Friday, 13 June 2014

Following my rowan tree towards midsummer

My little rowan tree took a long time to get going in spring but now it is full of leaf and going-over flower.  It stands protectively just behind the shepherd's hut.


There it is, just behind the chimney, growing up out of the hedge.  To the left of the hut the boundary is holly trees, somehow with an elder growing amongst them.  You can just see the white of the elder flowers in the tree.


The tree is multistemmed.  I imagine that might be as a result of the young tree being cut down with the rest of the hedge when it was smaller so that it has branched out like coppiced hazel. There are two other rowans in the field but the others are single stemmed.  They are graceful trees like that but I also like the gently spreading shape of the multi stemmed one.  If anything for me that increases the protective nature of its presence.


Look up into the canopy between the two largest trunks and you can see why rowan leaves appear in designs for fabric or wallpaper.  Their delicate, perfect symmetry is a pleasure for the eye.


The rowan rises out of the hedge now and the hedge itself is full of leaf and flower.  The lushness of a native hedge in summer always amazes me.  Dog roses climb through the hawthorn.


A month or so ago bluebells washed at the foot of hedge.  Now it is foxgloves.  Bees climb in and out of the bells.


The badger track which leads round the tree and out under the fence into the next field is even clearer to see now that the grass is growing long.


We cut back some of the smaller branches of the tree when the shepherd's hut went in to stop them rubbing against it.  The new growth from where they were cut seems to leap straight from the trunks.


Wherever I look, up, down or alongside, I love this tree.  It is a companion tree.  I am getting to know it so much better as a result of following it every month.  Thanks to Lucy  at Loose and Leafy for the idea.  Have a look at her blog for links to people all over the world following their favourite trees.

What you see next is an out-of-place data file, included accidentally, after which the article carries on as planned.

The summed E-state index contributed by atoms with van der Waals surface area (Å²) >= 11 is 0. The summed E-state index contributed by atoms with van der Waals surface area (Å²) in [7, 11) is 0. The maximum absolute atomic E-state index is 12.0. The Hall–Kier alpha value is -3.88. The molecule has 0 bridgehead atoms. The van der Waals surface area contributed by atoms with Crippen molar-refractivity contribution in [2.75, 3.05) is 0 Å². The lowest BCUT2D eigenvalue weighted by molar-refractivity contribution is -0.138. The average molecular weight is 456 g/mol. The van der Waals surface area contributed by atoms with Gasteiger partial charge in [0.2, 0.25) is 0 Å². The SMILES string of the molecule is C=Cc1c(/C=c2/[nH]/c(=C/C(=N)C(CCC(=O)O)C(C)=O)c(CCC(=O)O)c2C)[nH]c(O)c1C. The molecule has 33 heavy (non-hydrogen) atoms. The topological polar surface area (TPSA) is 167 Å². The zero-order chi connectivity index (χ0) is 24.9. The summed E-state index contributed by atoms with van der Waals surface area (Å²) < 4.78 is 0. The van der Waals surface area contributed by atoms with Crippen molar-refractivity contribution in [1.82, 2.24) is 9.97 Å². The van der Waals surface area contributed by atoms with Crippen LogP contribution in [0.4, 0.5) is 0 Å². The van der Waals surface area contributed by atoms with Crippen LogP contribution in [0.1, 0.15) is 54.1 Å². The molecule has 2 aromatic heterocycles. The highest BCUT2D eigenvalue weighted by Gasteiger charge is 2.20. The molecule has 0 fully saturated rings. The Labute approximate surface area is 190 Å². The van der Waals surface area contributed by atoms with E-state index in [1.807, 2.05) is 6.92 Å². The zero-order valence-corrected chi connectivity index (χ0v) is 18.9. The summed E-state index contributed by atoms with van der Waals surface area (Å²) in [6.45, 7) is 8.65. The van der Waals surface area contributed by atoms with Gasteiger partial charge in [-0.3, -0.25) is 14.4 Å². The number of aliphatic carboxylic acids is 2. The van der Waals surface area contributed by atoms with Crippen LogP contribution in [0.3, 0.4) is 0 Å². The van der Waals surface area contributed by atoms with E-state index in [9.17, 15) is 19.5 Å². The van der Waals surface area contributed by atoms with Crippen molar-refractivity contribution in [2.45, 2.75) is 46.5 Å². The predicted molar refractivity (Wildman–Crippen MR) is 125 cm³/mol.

30 comments:

  1. What a lovely idea - to watch a tree through the seasons. I love to look at your shepherd's hut - what a lovely retreat it must be.

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    1. It is great as a retreat. I find an hour there with a book really picks me up. Curiously, I don't think the effect is quite the same when I am using my laptop. wonder why not?

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  2. That is a special Rowan tree. We have Mountain Ash, I think they are either the same tree or a very close relative. Love these trees, so showy with their spring blossoms and the bright red clusters of berries in the fall.... they provide so much fruit for the wildlife. One year they stayed on the trees very late into December through several frosts. The winter robins feasted aggressively on them .. they had a field day frenzy, but at the end of the day they had very wonky flight patterns.... I think they were drunk.

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    1. It is the same tree I think gwen. They are quite favoured by birds here. They tend to go quite early in the season. I suspect they need to stay on the trees for quite a while to create wonky flight!

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  3. I love the idea of following a special tree and Rowans are magic trees and so beautiful. Jane x

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    1. They are a magic tree with a long history of protection against witches.

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  4. I so much enjoy the delights go your garden.

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    1. Thank you Elizabeth. I love the insights into your city world too!

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  5. Idyllic~but then again, this is Wales and I'm a little biased on that count. Would love the space to have a little hut like yours. A perfect retreat.

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    1. I have just come in from sleeping out there last night. Very quiet, very dark. Perfect!

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  6. It looks as if the little path is being well used. Have you seen the badgers yet? Wondering if you are able to track them back to a holt nearby.

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    1. The set seems to be in the field down below us. Ian has seen one down there. We rarely see them on our own land.